The Bowling Green massacre is a fictitious incident mentioned by U.S. Counselor to the President Kellyanne Conway in interviews with Cosmopolitan and TMZ on January 29, 2017, and in an interview on the MSNBC news program Hardball with Chris Matthews on February 2, 2017. Conway cited it as justification for a travel and immigration ban from seven Muslim-majority countries enacted by United States President Donald Trump. However, no such massacre occurred. The day after the interview, Conway said she misspoke and had been referring to the 2011 arrest of two Iraqi refugees in Bowling Green, Kentucky, on charges including "attempting to provide material support to terrorists and to al-Qaeda in Iraq". She stated that she had mentioned the incident because it led President Barack Obama to tighten immigration procedures for Iraqi citizens.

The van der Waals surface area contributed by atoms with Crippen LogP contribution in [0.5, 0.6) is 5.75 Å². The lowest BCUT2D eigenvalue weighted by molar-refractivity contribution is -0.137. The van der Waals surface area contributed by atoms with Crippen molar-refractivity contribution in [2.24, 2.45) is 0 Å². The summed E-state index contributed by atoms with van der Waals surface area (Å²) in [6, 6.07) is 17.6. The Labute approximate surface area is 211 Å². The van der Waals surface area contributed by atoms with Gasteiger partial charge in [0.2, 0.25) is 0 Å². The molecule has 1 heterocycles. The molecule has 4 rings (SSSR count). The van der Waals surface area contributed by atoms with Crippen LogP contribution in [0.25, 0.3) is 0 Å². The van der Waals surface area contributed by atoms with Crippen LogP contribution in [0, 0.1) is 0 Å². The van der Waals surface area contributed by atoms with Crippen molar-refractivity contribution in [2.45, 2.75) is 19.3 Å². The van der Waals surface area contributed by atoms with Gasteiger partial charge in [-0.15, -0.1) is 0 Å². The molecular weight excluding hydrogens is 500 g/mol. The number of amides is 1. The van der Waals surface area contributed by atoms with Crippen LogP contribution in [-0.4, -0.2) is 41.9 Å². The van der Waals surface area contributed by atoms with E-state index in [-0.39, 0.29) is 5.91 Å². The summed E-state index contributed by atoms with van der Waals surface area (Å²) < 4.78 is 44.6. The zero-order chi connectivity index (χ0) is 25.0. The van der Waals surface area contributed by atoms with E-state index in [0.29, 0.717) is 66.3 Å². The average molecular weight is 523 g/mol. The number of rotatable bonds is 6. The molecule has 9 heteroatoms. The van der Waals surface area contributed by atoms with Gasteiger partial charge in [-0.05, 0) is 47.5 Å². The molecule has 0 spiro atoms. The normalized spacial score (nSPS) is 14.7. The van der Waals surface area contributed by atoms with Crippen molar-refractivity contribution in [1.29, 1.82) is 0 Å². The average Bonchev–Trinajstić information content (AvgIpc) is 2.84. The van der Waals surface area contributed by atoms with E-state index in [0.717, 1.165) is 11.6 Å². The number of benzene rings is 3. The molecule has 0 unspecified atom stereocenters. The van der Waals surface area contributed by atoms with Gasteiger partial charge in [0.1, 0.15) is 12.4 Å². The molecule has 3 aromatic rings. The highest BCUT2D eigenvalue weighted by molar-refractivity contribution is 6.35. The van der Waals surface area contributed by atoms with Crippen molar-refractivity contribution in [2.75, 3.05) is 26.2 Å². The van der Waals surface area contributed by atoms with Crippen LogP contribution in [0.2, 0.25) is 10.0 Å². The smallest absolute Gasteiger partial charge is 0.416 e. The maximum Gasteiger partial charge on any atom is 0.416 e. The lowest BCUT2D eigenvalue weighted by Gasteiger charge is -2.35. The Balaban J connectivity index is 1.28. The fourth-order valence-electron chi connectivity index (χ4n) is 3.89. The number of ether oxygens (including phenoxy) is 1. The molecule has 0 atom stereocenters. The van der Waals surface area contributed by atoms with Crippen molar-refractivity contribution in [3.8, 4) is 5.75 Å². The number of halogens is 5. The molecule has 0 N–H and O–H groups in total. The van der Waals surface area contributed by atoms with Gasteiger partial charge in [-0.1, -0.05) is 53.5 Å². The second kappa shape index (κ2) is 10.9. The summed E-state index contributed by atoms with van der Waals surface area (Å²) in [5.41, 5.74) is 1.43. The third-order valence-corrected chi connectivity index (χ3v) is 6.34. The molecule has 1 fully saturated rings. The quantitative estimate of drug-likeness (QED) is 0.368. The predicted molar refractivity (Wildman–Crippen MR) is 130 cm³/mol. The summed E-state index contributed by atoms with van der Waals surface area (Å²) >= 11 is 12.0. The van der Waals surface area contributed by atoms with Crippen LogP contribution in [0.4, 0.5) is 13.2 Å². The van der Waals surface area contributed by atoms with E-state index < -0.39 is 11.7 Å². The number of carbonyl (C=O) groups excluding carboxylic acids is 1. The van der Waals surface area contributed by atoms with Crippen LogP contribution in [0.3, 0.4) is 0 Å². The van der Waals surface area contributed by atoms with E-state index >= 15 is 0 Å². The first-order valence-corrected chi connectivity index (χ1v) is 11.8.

Her false statement went viral and became the top trending topic on Twitter, with many tweets parodying it. A website was set up anonymously for the purpose of collecting donations for supposed victims. Facebook users used the site's safety check feature to act as if the event were real. Mock vigils were held in Kentucky and New York in commemoration. It provoked widespread press reaction, with many relating it to Conway's earlier use of the phrase alternative facts to describe false statements by White House Press Secretary Sean Spicer in the wake of the inauguration of Donald Trump.